When asked why CAA might have such a vested interest in seemingly fringe sports, Taub is of the mind that both skateboarding and surfing “will be right alongside the Summer Olympic staples of swimming, track and field and gymnastics when it comes to sponsor interest.
“Any time there is a new sport, there is a heightened interest and awareness around it.”
Dedra DeLilli, who manages marketing for Toyota with the Olympics, told SBJ that “surfing and skateboarding will resonate with a wide audience.”
“Sure, the younger generation is the obvious target demographic and they’re crucial for most brands to attract and engage with, including Toyota,” DeLilli said. “But both sports bring new energy, excitement and an edge that I think people of all ages, ethnicities and geographic locations will rally around.”
So who is CAA? In its 43 years, CAA has seen incredible success, as well as crushing set backs and more than a few scandals.
Allow the LA Times to explain:
Founded by a group of dropouts from the 90-year-old William Morris Agency, CAA has become one of the most powerful, and least understood, show business institutions since the old MCA Artists talent agency was broken up under a federal consent decree nearly 30 years ago.
The measure of CAA’s strength is its list [of clients], including an extraordinary concentration of “bankable elements,” the big-name talent that gets films and TV shows made. The agency’s directors roster–which ranges from Martin Scorsese and David Lynch on the artier side to Ron Howard, Robert Zemeckis, Sydney Pollack and Barry Levinson among the hit makers–is widely regarded as the best in Hollywood.
Much of CAA’s success came from the efforts of Michael Ovitz, who “moved into the limelight by negotiating mega-deals between Japanese conglomerates (Sony and Matsushita) and Hollywood studios (Columbia/TriStar and MCA). He also took CAA into the uncharted waters of advertising and telecommunications.”
While the Agency has waxed and waned over the years, it’s current talent roster numbers around 3,400, with over 300 employees servicing their needs, negotiating their contracts, babysitting their adult tasks as well as their infantile wants and desires (presumably—we’ve all watched Entourage, right?).
And while the company has certainly taken radical steps to address the incidents, it’s important to note that in the last two years, CAA has found itself front and center of the #MeToo movement, with Harvey Weinstein as well as other sex scandals involving staff abusing and exploiting positions of “power.”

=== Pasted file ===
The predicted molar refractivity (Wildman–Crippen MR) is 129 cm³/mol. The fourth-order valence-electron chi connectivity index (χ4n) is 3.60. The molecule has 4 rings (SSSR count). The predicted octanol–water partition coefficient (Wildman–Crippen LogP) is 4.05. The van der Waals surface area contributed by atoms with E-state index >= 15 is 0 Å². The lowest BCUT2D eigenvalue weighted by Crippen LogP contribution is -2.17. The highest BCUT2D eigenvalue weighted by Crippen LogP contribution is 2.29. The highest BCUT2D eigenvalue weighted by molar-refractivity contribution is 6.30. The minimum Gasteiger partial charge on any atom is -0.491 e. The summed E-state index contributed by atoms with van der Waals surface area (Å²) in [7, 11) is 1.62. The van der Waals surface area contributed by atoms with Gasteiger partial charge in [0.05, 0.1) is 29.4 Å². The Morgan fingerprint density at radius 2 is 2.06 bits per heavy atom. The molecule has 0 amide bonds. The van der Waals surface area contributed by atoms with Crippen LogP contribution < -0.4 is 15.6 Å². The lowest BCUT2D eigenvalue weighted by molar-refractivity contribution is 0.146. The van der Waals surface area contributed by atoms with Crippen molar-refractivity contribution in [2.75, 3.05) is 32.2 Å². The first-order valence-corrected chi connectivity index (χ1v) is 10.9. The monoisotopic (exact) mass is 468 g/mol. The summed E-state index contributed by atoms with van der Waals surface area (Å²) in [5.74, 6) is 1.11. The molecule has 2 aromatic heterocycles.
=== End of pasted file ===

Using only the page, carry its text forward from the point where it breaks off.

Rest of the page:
Here’s Variety on CAA’s misdeeds involving Weinstein: “According to the Times, at least eight agents at Creative Artists Agency were aware that Weinstein had sexually harassed or threatened female clients, yet the agency continued to do business with him and send actresses to meet with him…
“Bryan Lourd, the managing partner of CAA, declined to tell the Times whether he was aware of the allegations against Weinstein, citing client confidentiality. In a statement in response to the story, CAA apologized to clients who were “let down,” and vowed to use its influence and resources “to help create permanent change.”
“We apologize to any person the agency let down for not meeting the high expectations we place on ourselves, as individuals and as a company,” the agency said. “We unequivocally support those who have spoken out publicly.”
Which has little to do with JJF, but is very interesting, indeed.
Needless to say, we hope CAA’s heavy handshakes and closed-door negotiations between Florence and interested commercial parties bares sweet fruit—whatever means the world seeing more of John, well that’s fine with us.
*As well as Ae$op Rocky, AC/DC, Ariana Grande, Beck… Actually, you can just go see the whole alphabetized list, here.